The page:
Although Love Canal achieved a fair amount of notoriety in the late 1970’s, the location that actually led to the 1980 passage of the Superfund law (officially, the Comprehensive Environmental Response, Compensation, and Liability Act of 1980) was the little known “Valley of the Drums” in Kentucky.
More than 30 years later, there are still a number of locations in this country that are pretty scary places. The link below provides of list of 28 of them:
this place gives me the willies
2) “Obama bashing”
We’ve all seen unbelievable stores that are linked to Barack Obama. As of this week, snopes.com has investigated 317 rumors about Obama. All but 20 are FALSE. The remainder are a mixture of truth and fiction:
sticks and stones may break my bones …
3) the Koch brothers
The Koch brothers recently spent more than $6,000,000 on some ads that were critical of the current administration:
cross my heart and hope to die.
The only appropriate comment that I can add at this point can be found at the link below:
why is that girl dancing like that?
If the Koch brothers were a cartoon character, they would look like this:
4) Rush Limbaugh
Years ago, I used to enjoy listening to Rush expound on the air. As it turns out, a number of the “facts” that Rush tosses out to his listening audience aren’t exactly the truth. To learn more about Mr. Limbaugh, I’d recommend reading a book written by Minnesota’s newest Senator, Al Franken:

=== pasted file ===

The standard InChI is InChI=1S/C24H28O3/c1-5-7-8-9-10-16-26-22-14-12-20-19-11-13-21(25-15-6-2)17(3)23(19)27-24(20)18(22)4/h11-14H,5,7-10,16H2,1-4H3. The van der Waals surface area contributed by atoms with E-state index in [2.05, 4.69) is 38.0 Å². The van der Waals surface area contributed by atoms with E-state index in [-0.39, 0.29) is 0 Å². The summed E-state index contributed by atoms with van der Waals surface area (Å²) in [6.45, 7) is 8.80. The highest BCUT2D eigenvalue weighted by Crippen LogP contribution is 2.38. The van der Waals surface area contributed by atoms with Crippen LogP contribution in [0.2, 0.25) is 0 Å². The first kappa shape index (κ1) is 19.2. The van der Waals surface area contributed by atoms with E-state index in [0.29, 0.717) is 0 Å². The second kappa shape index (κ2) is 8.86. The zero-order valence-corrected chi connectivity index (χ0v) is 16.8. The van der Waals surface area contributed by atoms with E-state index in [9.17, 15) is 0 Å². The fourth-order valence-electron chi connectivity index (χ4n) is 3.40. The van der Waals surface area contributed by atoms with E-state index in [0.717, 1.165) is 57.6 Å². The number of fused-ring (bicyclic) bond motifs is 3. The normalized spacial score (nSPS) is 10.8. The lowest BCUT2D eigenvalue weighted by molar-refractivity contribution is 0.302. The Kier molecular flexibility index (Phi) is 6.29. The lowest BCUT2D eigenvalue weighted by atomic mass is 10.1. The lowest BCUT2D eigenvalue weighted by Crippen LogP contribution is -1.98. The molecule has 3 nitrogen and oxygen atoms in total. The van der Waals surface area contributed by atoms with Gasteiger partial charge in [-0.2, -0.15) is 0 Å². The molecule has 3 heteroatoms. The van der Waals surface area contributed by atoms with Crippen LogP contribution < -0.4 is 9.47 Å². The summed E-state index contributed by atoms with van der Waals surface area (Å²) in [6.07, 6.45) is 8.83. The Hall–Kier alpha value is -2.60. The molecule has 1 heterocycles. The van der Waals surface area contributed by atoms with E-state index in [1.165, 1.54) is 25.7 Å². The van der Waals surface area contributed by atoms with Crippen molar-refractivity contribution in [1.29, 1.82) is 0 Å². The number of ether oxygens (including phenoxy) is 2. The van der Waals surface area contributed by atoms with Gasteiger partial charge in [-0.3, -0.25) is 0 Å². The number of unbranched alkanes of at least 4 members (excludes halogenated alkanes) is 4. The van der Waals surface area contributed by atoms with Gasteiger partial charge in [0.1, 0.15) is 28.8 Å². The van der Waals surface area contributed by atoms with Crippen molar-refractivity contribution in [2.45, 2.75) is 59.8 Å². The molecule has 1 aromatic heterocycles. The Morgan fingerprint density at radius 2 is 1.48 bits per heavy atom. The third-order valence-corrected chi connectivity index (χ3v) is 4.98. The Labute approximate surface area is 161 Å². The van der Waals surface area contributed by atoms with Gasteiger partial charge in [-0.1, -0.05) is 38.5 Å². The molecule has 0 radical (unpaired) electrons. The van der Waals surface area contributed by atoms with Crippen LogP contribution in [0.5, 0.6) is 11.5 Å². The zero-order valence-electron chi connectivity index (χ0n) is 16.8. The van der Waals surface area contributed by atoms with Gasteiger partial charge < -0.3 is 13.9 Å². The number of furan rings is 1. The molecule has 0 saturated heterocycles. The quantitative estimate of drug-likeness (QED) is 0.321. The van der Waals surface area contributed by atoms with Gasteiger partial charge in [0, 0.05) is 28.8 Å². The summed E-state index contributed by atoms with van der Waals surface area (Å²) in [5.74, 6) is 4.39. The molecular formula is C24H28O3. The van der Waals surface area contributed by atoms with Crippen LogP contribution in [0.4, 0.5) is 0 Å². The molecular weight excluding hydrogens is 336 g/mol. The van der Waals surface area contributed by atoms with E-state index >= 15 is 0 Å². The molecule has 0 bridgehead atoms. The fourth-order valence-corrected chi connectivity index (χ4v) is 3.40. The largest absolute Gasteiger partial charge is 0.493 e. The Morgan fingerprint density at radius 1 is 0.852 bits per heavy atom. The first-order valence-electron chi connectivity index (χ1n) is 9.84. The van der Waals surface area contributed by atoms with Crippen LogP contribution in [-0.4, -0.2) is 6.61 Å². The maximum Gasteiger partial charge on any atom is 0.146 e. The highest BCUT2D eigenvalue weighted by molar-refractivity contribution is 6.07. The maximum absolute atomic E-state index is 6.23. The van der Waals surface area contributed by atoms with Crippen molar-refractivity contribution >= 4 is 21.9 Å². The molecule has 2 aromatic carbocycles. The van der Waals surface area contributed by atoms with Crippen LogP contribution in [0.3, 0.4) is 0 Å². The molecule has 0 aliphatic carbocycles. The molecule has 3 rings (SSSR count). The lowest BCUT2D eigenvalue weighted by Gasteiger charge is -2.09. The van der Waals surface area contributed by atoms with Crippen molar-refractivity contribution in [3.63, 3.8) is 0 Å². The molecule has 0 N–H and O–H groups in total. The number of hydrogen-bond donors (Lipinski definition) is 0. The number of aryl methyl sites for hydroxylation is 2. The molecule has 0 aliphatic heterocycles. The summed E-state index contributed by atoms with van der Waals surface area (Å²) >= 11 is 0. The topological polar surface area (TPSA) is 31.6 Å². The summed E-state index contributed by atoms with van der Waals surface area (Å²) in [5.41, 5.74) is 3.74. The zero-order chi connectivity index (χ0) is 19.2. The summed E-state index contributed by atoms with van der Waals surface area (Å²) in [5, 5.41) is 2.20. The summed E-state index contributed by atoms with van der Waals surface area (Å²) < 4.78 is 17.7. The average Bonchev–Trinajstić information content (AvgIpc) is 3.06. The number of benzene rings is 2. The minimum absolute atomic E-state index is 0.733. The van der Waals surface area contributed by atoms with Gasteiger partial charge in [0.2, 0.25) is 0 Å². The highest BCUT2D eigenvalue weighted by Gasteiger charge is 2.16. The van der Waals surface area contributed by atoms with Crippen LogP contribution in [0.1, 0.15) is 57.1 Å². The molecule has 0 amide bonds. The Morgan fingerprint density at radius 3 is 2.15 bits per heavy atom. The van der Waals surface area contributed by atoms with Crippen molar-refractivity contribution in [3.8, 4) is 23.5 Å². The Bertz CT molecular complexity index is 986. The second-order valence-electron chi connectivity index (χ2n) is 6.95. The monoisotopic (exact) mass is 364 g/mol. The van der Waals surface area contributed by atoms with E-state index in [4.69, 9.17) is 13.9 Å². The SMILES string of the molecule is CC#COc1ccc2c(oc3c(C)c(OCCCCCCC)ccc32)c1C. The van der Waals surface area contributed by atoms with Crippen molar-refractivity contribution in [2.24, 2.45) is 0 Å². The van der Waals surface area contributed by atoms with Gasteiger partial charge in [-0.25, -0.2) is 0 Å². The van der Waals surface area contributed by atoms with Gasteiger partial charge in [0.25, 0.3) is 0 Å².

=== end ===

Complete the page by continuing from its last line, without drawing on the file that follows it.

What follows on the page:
Rush Limbaugh is a big fat idiot
5) Wonder bread builds strong bodies 12 ways
The makers of Wonder Bread and Twinkies recently filed for bankruptcy for the second time, for a very strange reason - the government took too seriously their claim that their bread helped build strong bodies 12 ways, and wanted them to prove it:
are you serious?
The truth is that Wonder Bread DOES contain added vitamins and minerals, which you can read about at the link below:
the history of Wonder Bread
6) Is KFC chicken REALLY made with 11 secret spices?
Rumor has it that the original recipe was destroyed in 1964, and no one knows for sure what the spices actually are. It’s also been rumored that some locations skip on the ingredients in order to save money:
are you sure what you’re eating?
If you’ve had the patience to read through the more than 1000 words in this article, you’ve probably come to the same conclusion that I have: sometime the truth matters, and sometime it doesn’t. If you’re interested in getting “just the facts”, then you deserve to see a couple of versions of St. Joe Friday one more time.:
When I was a kid, one of my favorite shows on TV was “Dragnet”, which was aired from 1951 thought 1959, and also from 1967 through 1970.
Due to some clever editing, you can watch the pairing of Sgt. Joe Friday and our current President:
what a dangerous Webb you weave
The original version is posted below:
who ARE those kids?
To quote Forrest Gump, “that’s all that I got to say”.